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I feel that the PDFs produced by pdflatex are too huge. So for example my 50 page book with no illustrations is 500KB. I feel it should be more like 50K or even less. The .tex files together are just 40KB. Anyone knows why the final PDF is so huge and is there a way to compress it to make smaller?

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It might be useful to know which TeX system you use. There is more compression in modern TeX Live systems, by for example compressing how hyperlinks are constructed. –  Joseph Wright May 24 '11 at 19:51
It's normally mostly the fonts. Also hyperlinks can add to the size if you have many of them. My 10page package manuals jumped from 120k to 460k just for changing the font and the font encoding. –  Martin Scharrer May 24 '11 at 20:20
Does the size difference actually matter? The price of 1MB of hard drive storage is somewhere around 0.001 to 0.01 cent (0.1 for SSD). Bandwidth is probably something like 0.00001 (Amazon S3) to 1 cent (AT&T mobile) per MB. (These measurements are of course completely unscientific.) I'd rather have nice fonts and diagrams. –  Caramdir May 24 '11 at 20:50
If you have Acrobat, you can determine how the space is being used by going to Advanced > PDF Optimizer > Audit space usage –  Emre May 25 '11 at 21:18

1 Answer 1

up vote 49 down vote accepted

A common approach is to let Ghostscript (gs) optimize and compress the PDF after it has been created with pdflatex. Ghostscript is installed by most Linux distributions and easily available for other platforms (Windows as binaries, MacOS via MacPorts). In fact, almost all size-optimizing tools for PDF (save for Acrobat) you can find on the internet, internally use Ghostscript -- so you can as well call it directly. There is a pletoria of options available; I personally use the following:

 gs -sDEVICE=pdfwrite -dCompatibilityLevel=1.4 -dNOPAUSE -dQUIET -dBATCH -sOutputFile=foo-compressed.pdf foo.pdf

I use this mostly for beamer presentations, where it gets me a size reduction of 60-70 percent. (A ten MiB lecture note becomes three too four MiB in size.)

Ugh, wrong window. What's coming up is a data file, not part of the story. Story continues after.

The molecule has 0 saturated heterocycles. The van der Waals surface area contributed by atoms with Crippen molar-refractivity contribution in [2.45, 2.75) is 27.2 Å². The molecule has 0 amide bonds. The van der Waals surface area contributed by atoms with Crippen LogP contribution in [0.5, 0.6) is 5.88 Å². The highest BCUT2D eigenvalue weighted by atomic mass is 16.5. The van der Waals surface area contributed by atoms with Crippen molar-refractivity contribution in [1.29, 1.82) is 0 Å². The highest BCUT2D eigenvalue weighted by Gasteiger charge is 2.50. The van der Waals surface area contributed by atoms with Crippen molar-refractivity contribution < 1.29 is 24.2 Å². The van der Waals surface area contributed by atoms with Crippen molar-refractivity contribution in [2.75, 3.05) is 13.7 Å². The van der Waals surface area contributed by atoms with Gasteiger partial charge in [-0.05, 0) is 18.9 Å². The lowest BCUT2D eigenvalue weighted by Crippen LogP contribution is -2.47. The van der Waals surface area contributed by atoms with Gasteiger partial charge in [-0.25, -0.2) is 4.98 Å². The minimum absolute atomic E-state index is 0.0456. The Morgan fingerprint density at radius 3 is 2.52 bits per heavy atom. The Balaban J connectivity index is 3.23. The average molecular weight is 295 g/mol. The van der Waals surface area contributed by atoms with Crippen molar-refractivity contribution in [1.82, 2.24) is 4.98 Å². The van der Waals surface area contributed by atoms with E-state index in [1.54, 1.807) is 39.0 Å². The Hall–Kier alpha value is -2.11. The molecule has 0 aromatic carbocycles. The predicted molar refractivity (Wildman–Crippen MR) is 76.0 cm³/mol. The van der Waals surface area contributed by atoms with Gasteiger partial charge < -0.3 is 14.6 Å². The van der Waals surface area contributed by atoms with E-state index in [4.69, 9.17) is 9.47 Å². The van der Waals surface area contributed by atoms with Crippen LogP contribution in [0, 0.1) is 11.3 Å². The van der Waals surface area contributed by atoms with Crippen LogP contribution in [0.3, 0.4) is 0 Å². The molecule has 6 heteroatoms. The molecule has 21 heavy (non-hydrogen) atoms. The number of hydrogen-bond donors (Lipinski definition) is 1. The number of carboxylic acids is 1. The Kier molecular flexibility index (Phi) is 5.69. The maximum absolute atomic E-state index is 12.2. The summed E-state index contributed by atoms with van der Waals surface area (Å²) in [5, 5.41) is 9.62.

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I wonder if you get the same size reduction if you use \pdfminorversion=5 \pdfcompresslevel=9 \pdfobjcompresslevel=3, i.e. maximum compression with PDF v1.5. –  Martin Scharrer May 25 '11 at 22:39
@Martin Scharrer: Not really, with my lecture these options give only a size reduction of 110 Bytes 9825306 no-compression.pdf 9825196 pdflatex-compression.pdf 4318774 gs-compression.pdf 4318772 pdflatex-gs-compression.pdf –  Daniel May 26 '11 at 11:13
The numbers before the filename are the actual size. (It kind of bugs me that all newlines get lost when saving a comment...) –  Daniel May 26 '11 at 11:20
@Martin Scharrer: I get interesting results: By setting \pdfcompresslevel=0 \pdfobjectcompresslevel=0 the resulting file size gets smaller (even though only a bit: 9630339 instead of 9825196). Piping this result through gs gives exactly the same size as piping no-compression.pdf through it:4318772. So the bottom line is that (at least for beamer presentations) gs reduces the size quite a bit, independently from the choosen pdflatex compression options. –  Daniel May 26 '11 at 12:04
pdfsizeopt uses this kind of compression through gs as one of the tricks it uses to get smaller PDFs (it also uses a whole tonne of other tricks, so it will generally do better than gs alone). See also this whitepaper on a whole series of techniques for getting smaller PDFs. –  Lev Bishop Jun 6 '11 at 15:41

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